¹ When you think about it, this makes as much sense as other contexts in which you see this term used.

² Stealthy and infringing Marvel Comics copyright. Booyah!

What is the Optimal Rate of Liberalization?

30 Aug

Two articles in the latest issue of Foreign Policy–one by Robert Reich on capitalism and democracy (subscription only), and the other by Moisés Naím on the paradox of free-trade–got me thinking about what the optimal rate of liberalization might be and what sort of research had be done on the subject. As Reich points out:

But though free markets have brought unprecedented prosperity to many, they have been accompanied by widening inequalities of income and wealth, heightened job insecurity, and environmental hazards such as global warming.

This is one of the essential challenges of globalization: making sure that prosperity is broadly shared enough so that economic development isn’t derailed by the political process. If people start to get freaked out by the new private companies moving in down the street, or feel that their wages or security are threatened by a new trade deal, they’ll (rationally) seek redress through their political representatives. After that, it’s tariffs and protectionism, which might benefit some sectors of an economy but make the macroeconomy worse off. So how do you open markets without scaring the crap out of the electorate?

An admittedly limited search found only one article from 1997 that explicitly addressed the optimal rate of liberalization (in this case, trade liberalization) and it did so in the context of firm restructuring (PDF). It concludes that gradual liberalization may be better for a country with long-term development goals, while a faster, “big-bang” approach might be useful for short-term economic goals (because gradualism in an already competitive sector only encourages inefficient firms to hang around longer, reducing profits and souring people on the new reforms).

I’m sure that this sort of thing is hard to quantify or calculate; any optimal rate would depend upon factors like existing level of economic development, political openness, the sorts of political and civil institutions in country, and the available capital (natural and human). Those are a lot of factors to model. The answer might just be to liberalize as fast as the electorate can bear, with some of the “New Deal for Globalization” measures (from a July/August Foreign Affairs article) thrown in to alleviate anxieties and spread some of the costs around. These policy suggestions from Dan Drezner also seem like a way to avoid a mass of bandanna-clad protesters from marching on the capitol building and decrying the latest round of trade negotiations (and though the tear gas industry may be elated, it doesn’t do so much for the political process).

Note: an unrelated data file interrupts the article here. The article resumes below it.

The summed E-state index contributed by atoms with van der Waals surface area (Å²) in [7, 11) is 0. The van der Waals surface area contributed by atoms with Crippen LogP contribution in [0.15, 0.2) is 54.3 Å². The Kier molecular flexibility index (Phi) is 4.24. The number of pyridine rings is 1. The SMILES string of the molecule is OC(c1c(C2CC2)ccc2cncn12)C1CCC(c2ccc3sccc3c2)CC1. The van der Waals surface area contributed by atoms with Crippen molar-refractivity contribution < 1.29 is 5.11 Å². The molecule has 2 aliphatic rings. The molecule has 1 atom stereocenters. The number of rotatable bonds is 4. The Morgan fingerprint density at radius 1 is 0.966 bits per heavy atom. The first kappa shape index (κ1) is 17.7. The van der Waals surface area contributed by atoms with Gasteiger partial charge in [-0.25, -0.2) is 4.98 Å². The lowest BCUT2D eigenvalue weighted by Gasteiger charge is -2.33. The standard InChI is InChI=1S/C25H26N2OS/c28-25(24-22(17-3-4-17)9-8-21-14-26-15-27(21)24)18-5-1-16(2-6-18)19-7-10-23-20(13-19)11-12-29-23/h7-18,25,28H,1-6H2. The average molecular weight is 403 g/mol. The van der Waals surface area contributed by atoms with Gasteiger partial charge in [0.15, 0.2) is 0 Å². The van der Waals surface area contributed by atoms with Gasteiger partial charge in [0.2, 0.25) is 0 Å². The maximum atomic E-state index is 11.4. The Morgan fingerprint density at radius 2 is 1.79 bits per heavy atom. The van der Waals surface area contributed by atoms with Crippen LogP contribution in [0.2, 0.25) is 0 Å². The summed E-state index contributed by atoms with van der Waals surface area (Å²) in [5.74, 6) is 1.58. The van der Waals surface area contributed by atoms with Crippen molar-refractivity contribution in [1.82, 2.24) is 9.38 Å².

But this feels like policy afterthought rather than an actual plan for smoother liberalization. Suggestions?

The Turkey Question

28 Aug

Viewed through the lens of national self-interest, I’ve always thought of Turkey joining the EU as a general good, irrespective of what what it meant for Europeans. To some extent, I think fears about a changing European character or an immigration onslaught aren’t part of the US calculus for support, to say nothing of these fears being overblown. Having a moderate Muslim country as part of a Western transnational legal and trade framework is a boon to the world superpower. Of course, it’s the Europeans (or at least their elected representatives) and not the United States who will decide, so what’s best for America is somewhat besides the point.

With that in mind, I’m not sure how to think about a Turkey with a Muslim president (via Yellow is the Color). A president with strong religious credentials seems like a great partner for a Turkish EU induction. I often find European (and in this case, Turkish) secularization too aggressive, but much of that comes from living in a country where candidates openly profess their belief in God and no one tries to lead a coup. I accept that different concepts of secularization will be optimal for different countries.

Additionally, without narratives of long-term immigration and citizenship to fall back on, many Europeans are hostile to Muslim immigrants, and see their open displays of faith as an affront to European culture (witness France and their ban of the hijab). But Turkey bans the headscarf in government offices and schools too, and the Turkish military is hyper-vigilant on the secularization front.  A Muslim president might upset powerful secularists within Turkey, causing internal turmoil that impedes integration, or spark a backlash against the country from right-wingers in Europe, making an invitation to join the EU even less likely.  Turkey in the EU might be great for the US, but it seems increasingly harder to convince either Europeans or the Turkish that it’s also in their interests.

The Perfect Car, Made in America

28 Aug


I know that by “perfect American car,” Garance Franke-Ruta meant one that was designed and manufactured by GM, Ford, or Chrysler, but really, how can you beat being one of Car and Driver‘s 10 Best for more than a decade? Not only is the Honda Accord really made in America, but with 244 horsepower and i-VTEC (and some of the best handling in the industry) you can hose kids in the standard Mustang while toting a gaggle of toddlers in the back seat. It’s not all about burning people off the line; anyone can be a hero in the straightaway. I love globalization.